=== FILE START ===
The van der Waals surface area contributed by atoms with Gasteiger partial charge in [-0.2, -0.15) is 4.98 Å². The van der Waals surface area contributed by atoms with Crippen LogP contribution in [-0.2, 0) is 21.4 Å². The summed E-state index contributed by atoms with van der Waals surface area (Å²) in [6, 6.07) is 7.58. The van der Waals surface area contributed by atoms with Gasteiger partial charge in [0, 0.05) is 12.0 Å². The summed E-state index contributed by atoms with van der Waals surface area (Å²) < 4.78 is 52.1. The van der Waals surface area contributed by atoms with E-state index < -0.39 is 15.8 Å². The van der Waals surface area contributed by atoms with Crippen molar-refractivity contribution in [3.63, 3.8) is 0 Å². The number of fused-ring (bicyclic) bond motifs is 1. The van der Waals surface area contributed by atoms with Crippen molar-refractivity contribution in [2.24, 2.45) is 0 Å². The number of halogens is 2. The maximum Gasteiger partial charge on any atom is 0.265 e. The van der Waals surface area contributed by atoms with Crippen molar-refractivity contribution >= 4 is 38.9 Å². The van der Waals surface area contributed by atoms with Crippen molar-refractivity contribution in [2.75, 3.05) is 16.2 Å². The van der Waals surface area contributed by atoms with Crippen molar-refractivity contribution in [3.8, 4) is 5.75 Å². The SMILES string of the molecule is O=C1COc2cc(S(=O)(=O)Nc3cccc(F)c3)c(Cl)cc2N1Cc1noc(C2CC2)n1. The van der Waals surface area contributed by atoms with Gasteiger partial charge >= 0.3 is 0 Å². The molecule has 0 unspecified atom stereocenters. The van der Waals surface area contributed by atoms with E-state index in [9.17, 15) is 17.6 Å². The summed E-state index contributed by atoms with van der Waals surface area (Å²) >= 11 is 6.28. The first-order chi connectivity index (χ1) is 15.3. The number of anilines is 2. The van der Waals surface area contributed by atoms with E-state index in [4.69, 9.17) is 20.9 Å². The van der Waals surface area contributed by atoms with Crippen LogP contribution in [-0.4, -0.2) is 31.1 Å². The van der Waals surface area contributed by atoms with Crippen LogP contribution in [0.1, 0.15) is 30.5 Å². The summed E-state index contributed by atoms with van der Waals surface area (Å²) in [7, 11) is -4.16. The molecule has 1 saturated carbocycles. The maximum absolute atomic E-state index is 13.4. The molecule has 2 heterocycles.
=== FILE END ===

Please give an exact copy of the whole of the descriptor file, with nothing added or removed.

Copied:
The van der Waals surface area contributed by atoms with Gasteiger partial charge in [-0.2, -0.15) is 4.98 Å². The van der Waals surface area contributed by atoms with Crippen LogP contribution in [-0.2, 0) is 21.4 Å². The summed E-state index contributed by atoms with van der Waals surface area (Å²) in [6, 6.07) is 7.58. The van der Waals surface area contributed by atoms with Gasteiger partial charge in [0, 0.05) is 12.0 Å². The summed E-state index contributed by atoms with van der Waals surface area (Å²) < 4.78 is 52.1. The van der Waals surface area contributed by atoms with E-state index < -0.39 is 15.8 Å². The van der Waals surface area contributed by atoms with Crippen molar-refractivity contribution in [3.63, 3.8) is 0 Å². The number of fused-ring (bicyclic) bond motifs is 1. The van der Waals surface area contributed by atoms with Crippen molar-refractivity contribution in [2.24, 2.45) is 0 Å². The number of halogens is 2. The maximum Gasteiger partial charge on any atom is 0.265 e. The van der Waals surface area contributed by atoms with Crippen molar-refractivity contribution >= 4 is 38.9 Å². The van der Waals surface area contributed by atoms with Crippen molar-refractivity contribution in [2.75, 3.05) is 16.2 Å². The van der Waals surface area contributed by atoms with Crippen molar-refractivity contribution in [3.8, 4) is 5.75 Å². The SMILES string of the molecule is O=C1COc2cc(S(=O)(=O)Nc3cccc(F)c3)c(Cl)cc2N1Cc1noc(C2CC2)n1. The van der Waals surface area contributed by atoms with Gasteiger partial charge >= 0.3 is 0 Å². The molecule has 0 unspecified atom stereocenters. The van der Waals surface area contributed by atoms with E-state index in [9.17, 15) is 17.6 Å². The summed E-state index contributed by atoms with van der Waals surface area (Å²) >= 11 is 6.28. The first-order chi connectivity index (χ1) is 15.3. The number of anilines is 2. The van der Waals surface area contributed by atoms with E-state index in [4.69, 9.17) is 20.9 Å². The van der Waals surface area contributed by atoms with Crippen LogP contribution in [-0.4, -0.2) is 31.1 Å². The van der Waals surface area contributed by atoms with Crippen LogP contribution in [0.1, 0.15) is 30.5 Å². The summed E-state index contributed by atoms with van der Waals surface area (Å²) in [7, 11) is -4.16. The molecule has 1 saturated carbocycles. The maximum absolute atomic E-state index is 13.4. The molecule has 2 heterocycles.